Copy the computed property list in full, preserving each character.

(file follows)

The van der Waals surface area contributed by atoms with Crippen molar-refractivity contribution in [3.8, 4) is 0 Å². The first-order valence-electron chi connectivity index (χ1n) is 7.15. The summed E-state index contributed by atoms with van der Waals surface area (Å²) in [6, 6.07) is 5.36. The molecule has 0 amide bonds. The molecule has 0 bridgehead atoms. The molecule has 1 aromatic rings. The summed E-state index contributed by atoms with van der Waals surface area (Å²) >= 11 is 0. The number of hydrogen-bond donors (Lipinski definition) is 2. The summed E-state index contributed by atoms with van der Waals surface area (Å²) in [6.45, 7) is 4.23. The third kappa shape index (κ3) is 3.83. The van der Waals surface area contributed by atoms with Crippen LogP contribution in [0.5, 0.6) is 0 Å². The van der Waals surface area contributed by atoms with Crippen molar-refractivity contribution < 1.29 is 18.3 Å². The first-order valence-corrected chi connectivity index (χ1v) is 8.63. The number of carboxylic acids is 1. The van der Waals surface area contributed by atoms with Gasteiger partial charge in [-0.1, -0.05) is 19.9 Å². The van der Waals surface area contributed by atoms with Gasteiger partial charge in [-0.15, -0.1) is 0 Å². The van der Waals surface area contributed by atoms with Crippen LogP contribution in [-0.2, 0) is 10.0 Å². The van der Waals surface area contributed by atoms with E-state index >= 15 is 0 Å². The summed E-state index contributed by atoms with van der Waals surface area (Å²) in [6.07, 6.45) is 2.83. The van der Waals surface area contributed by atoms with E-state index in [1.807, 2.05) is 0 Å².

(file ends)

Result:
The van der Waals surface area contributed by atoms with Crippen molar-refractivity contribution in [3.8, 4) is 0 Å². The first-order valence-electron chi connectivity index (χ1n) is 7.15. The summed E-state index contributed by atoms with van der Waals surface area (Å²) in [6, 6.07) is 5.36. The molecule has 0 amide bonds. The molecule has 0 bridgehead atoms. The molecule has 1 aromatic rings. The summed E-state index contributed by atoms with van der Waals surface area (Å²) >= 11 is 0. The number of hydrogen-bond donors (Lipinski definition) is 2. The summed E-state index contributed by atoms with van der Waals surface area (Å²) in [6.45, 7) is 4.23. The third kappa shape index (κ3) is 3.83. The van der Waals surface area contributed by atoms with Crippen LogP contribution in [0.5, 0.6) is 0 Å². The van der Waals surface area contributed by atoms with Crippen molar-refractivity contribution < 1.29 is 18.3 Å². The first-order valence-corrected chi connectivity index (χ1v) is 8.63. The number of carboxylic acids is 1. The van der Waals surface area contributed by atoms with Gasteiger partial charge in [-0.1, -0.05) is 19.9 Å². The van der Waals surface area contributed by atoms with Gasteiger partial charge in [-0.15, -0.1) is 0 Å². The van der Waals surface area contributed by atoms with Crippen LogP contribution in [-0.2, 0) is 10.0 Å². The van der Waals surface area contributed by atoms with E-state index >= 15 is 0 Å². The summed E-state index contributed by atoms with van der Waals surface area (Å²) in [6.07, 6.45) is 2.83. The van der Waals surface area contributed by atoms with E-state index in [1.807, 2.05) is 0 Å².